According to Statistics Canada, the average industrial wage jumped 3.1 per cent from March 2012 to 2013, rising to about $932 a week, or $48,480 a year.
Median compensation for CEOs was $5.6 million, or 115 times the average industrial wage.
Global Governance Advisors says Canada’s company chiefs are not yet earning as much as they were before the downturn – when median compensation was $5.8 million. Median pay had slipped as low as $4 million in 2009 in GGA’s annual review of CEO compensation.
Last year, salaries and bonuses were up 18 per cent and equity compensation climbed 14 per cent, in part a result of the improvement in stock prices. Many CEOs get much of their compensation in share units and stock options.
Median pay levels on the GGA review can vary from year to year, because different companies are selected annually. This year, the top earner was Gerald Schwartz at Onex Corp., who took home more than $87 million because of a large package of stock options, followed by Nadir Mohamed at Rogers, who had total reported compensation of $26.7 million.
CEO pay is usually set by a company board and began rising rapidly in the 1990s when securities commissions mandated rules that top executives’ pay scales should be made public.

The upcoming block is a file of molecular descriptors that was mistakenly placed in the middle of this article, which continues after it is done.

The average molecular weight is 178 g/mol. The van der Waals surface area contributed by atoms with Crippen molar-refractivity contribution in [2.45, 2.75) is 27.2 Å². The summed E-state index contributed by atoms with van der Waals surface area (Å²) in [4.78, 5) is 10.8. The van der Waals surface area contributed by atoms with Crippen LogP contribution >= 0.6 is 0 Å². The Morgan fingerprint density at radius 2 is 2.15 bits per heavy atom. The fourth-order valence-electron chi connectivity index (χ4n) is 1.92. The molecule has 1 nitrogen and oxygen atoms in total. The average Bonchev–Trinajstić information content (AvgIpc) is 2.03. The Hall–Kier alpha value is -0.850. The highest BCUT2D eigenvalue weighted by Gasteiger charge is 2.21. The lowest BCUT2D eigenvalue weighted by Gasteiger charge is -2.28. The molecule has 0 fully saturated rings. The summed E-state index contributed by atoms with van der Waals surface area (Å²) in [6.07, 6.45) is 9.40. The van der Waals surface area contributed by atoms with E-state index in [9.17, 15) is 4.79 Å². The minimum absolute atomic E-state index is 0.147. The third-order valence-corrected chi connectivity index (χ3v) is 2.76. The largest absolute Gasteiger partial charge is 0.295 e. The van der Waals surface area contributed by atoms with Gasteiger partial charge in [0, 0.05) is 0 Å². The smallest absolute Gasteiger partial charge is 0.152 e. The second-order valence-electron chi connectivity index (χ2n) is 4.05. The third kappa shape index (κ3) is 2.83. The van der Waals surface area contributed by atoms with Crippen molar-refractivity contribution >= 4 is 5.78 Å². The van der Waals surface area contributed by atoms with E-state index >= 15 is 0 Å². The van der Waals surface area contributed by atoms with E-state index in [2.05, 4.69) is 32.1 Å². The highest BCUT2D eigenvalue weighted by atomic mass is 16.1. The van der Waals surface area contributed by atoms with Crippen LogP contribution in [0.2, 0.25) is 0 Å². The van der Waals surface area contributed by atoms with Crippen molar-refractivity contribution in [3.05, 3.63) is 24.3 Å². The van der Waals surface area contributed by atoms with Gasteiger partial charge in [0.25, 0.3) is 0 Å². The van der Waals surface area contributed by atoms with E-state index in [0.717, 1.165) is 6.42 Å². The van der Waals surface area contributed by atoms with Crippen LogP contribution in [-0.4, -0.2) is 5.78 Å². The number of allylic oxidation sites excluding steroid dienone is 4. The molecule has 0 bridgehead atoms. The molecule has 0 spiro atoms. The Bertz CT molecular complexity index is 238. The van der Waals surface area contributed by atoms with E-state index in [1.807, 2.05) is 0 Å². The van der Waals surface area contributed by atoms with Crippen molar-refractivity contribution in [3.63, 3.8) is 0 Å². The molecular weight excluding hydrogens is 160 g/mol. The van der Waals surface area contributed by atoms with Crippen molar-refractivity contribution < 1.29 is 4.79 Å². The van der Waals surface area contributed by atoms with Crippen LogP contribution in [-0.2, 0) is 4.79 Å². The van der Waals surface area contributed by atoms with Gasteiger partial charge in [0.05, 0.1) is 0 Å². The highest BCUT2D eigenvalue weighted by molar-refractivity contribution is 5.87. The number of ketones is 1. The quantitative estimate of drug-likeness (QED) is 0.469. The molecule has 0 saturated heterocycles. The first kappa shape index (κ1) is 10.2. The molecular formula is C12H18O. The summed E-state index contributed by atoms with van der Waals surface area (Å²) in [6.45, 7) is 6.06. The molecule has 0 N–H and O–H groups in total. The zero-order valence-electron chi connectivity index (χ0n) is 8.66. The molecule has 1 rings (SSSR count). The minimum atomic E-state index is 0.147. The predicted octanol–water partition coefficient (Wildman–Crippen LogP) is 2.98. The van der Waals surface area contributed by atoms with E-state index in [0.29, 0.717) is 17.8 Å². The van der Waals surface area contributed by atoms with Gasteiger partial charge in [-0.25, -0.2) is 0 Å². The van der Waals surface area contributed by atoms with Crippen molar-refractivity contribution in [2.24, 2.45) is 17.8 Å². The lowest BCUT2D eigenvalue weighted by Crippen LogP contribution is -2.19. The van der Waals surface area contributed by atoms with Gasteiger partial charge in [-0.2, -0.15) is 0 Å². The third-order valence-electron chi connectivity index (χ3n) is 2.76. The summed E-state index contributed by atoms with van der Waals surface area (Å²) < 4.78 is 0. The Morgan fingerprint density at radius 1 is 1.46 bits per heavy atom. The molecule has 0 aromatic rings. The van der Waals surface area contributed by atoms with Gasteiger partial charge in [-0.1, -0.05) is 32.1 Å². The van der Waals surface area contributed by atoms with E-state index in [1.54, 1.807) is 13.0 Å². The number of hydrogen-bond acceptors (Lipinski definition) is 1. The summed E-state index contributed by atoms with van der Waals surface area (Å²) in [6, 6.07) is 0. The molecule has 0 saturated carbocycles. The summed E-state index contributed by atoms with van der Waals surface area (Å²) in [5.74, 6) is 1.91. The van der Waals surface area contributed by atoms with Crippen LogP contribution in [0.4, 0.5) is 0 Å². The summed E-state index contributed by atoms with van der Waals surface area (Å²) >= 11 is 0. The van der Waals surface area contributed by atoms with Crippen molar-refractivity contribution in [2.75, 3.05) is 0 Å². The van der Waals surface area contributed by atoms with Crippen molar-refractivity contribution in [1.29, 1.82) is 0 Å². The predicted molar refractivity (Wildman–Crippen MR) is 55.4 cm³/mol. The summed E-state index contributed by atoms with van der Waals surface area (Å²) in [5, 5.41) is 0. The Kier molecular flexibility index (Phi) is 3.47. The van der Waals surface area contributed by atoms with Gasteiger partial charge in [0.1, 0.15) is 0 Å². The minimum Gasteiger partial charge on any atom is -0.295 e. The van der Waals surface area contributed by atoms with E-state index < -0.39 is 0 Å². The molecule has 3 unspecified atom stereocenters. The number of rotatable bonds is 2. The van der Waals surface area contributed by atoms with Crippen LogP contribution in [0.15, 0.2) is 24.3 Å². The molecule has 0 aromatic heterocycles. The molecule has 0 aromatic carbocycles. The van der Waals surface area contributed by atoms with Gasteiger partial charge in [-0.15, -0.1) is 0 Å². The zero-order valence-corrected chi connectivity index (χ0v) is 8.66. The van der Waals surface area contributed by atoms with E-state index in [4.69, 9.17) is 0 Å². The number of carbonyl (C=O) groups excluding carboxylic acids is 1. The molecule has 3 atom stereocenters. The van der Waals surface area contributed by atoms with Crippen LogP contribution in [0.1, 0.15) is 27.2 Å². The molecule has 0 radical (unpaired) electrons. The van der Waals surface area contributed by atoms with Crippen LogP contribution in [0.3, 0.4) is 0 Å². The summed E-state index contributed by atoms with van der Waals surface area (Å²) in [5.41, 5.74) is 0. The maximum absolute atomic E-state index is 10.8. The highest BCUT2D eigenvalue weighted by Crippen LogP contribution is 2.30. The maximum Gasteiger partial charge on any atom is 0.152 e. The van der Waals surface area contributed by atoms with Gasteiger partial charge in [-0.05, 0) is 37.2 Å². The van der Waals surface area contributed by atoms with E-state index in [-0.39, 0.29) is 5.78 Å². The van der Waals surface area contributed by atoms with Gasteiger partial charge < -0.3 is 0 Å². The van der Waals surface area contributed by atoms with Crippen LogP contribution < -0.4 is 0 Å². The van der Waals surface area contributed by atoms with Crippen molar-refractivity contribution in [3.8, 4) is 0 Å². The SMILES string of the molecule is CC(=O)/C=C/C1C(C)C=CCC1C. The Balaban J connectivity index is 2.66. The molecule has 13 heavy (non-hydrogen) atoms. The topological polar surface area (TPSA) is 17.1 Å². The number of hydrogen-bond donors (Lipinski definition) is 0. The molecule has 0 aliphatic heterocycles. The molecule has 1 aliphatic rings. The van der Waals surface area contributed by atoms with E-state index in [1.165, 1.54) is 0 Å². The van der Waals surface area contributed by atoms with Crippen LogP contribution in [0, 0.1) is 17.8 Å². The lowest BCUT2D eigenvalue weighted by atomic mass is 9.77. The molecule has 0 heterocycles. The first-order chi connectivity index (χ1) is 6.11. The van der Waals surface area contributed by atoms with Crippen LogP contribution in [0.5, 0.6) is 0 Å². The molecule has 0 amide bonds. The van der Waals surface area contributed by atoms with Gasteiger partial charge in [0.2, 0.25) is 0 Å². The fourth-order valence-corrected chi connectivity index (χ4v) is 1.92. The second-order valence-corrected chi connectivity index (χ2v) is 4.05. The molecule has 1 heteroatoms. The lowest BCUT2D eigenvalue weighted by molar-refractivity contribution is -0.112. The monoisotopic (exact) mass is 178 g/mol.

That led to many boards comparing their own executive compensation plan with what CEOs are paid at other companies, including companies in the U.S., which have even higher executive compensation.
GGA said many Canadian companies – including Canadian Pacific Railway and Barrick Gold – saw a changeover in top management in the past year, which can lead to a large payout to the outgoing CEO and a jump in compensation as the company tries to attract new talent.
Paul Gryglewicz, managing partner at Global Governance Advisors, said boards are tying compensation more tightly to performance targets, in part by compensating CEOs with share units that reflect share performance. That could slow the rapid pace of increase of CEO pay, he said.
Shareholders’ rights and equality focused organizations have also begun pushing back on the issue of CEO pay, turning up at company annual general meetings to demand more accountability over the issue.
In the U.S., Dodd-Frank legislation could soon require U.S. companies to report on the ratio of CEO pay to that of the average worker, hoping it would lead to a moderation in CEO pay.